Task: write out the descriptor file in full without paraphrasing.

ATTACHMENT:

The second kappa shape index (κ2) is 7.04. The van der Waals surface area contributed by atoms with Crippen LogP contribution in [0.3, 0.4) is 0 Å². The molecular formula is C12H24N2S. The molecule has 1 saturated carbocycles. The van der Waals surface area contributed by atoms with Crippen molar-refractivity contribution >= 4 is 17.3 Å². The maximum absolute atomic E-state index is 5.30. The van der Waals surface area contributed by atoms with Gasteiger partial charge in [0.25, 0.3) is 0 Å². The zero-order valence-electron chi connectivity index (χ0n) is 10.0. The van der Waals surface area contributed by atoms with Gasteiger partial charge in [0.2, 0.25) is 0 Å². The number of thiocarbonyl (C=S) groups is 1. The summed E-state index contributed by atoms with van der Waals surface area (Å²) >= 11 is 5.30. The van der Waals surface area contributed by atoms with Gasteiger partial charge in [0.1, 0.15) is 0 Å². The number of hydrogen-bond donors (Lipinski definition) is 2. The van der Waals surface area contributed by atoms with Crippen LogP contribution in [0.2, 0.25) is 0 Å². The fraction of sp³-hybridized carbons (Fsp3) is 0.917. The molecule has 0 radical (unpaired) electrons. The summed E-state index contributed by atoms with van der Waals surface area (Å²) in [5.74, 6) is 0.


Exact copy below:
The second kappa shape index (κ2) is 7.04. The van der Waals surface area contributed by atoms with Crippen LogP contribution in [0.3, 0.4) is 0 Å². The molecular formula is C12H24N2S. The molecule has 1 saturated carbocycles. The van der Waals surface area contributed by atoms with Crippen molar-refractivity contribution >= 4 is 17.3 Å². The maximum absolute atomic E-state index is 5.30. The van der Waals surface area contributed by atoms with Gasteiger partial charge in [0.25, 0.3) is 0 Å². The zero-order valence-electron chi connectivity index (χ0n) is 10.0. The van der Waals surface area contributed by atoms with Gasteiger partial charge in [0.2, 0.25) is 0 Å². The number of thiocarbonyl (C=S) groups is 1. The summed E-state index contributed by atoms with van der Waals surface area (Å²) >= 11 is 5.30. The van der Waals surface area contributed by atoms with Gasteiger partial charge in [0.1, 0.15) is 0 Å². The number of hydrogen-bond donors (Lipinski definition) is 2. The van der Waals surface area contributed by atoms with Crippen LogP contribution in [0.2, 0.25) is 0 Å². The fraction of sp³-hybridized carbons (Fsp3) is 0.917. The molecule has 0 radical (unpaired) electrons. The summed E-state index contributed by atoms with van der Waals surface area (Å²) in [5.74, 6) is 0.